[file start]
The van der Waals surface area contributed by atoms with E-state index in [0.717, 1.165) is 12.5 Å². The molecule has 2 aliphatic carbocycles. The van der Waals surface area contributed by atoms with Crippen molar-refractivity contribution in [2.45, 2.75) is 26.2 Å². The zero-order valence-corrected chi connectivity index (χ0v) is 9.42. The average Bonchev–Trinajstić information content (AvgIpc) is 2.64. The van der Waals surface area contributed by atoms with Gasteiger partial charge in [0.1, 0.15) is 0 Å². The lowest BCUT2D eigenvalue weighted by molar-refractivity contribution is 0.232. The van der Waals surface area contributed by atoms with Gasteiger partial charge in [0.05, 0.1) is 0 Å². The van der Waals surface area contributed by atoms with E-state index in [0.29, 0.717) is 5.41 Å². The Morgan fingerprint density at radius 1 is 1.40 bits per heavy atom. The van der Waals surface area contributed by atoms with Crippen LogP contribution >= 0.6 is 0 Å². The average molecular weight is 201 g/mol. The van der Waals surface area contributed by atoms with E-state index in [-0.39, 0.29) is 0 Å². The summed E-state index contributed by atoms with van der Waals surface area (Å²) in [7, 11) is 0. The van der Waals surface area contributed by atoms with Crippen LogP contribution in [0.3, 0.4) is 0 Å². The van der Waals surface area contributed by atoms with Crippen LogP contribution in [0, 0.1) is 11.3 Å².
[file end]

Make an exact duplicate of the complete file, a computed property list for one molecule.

The van der Waals surface area contributed by atoms with E-state index in [0.717, 1.165) is 12.5 Å². The molecule has 2 aliphatic carbocycles. The van der Waals surface area contributed by atoms with Crippen molar-refractivity contribution in [2.45, 2.75) is 26.2 Å². The zero-order valence-corrected chi connectivity index (χ0v) is 9.42. The average Bonchev–Trinajstić information content (AvgIpc) is 2.64. The van der Waals surface area contributed by atoms with Gasteiger partial charge in [0.1, 0.15) is 0 Å². The lowest BCUT2D eigenvalue weighted by molar-refractivity contribution is 0.232. The van der Waals surface area contributed by atoms with Gasteiger partial charge in [0.05, 0.1) is 0 Å². The van der Waals surface area contributed by atoms with E-state index in [0.29, 0.717) is 5.41 Å². The Morgan fingerprint density at radius 1 is 1.40 bits per heavy atom. The van der Waals surface area contributed by atoms with Crippen LogP contribution >= 0.6 is 0 Å². The average molecular weight is 201 g/mol. The van der Waals surface area contributed by atoms with E-state index in [-0.39, 0.29) is 0 Å². The summed E-state index contributed by atoms with van der Waals surface area (Å²) in [7, 11) is 0. The van der Waals surface area contributed by atoms with Crippen LogP contribution in [0.3, 0.4) is 0 Å². The van der Waals surface area contributed by atoms with Crippen LogP contribution in [0, 0.1) is 11.3 Å².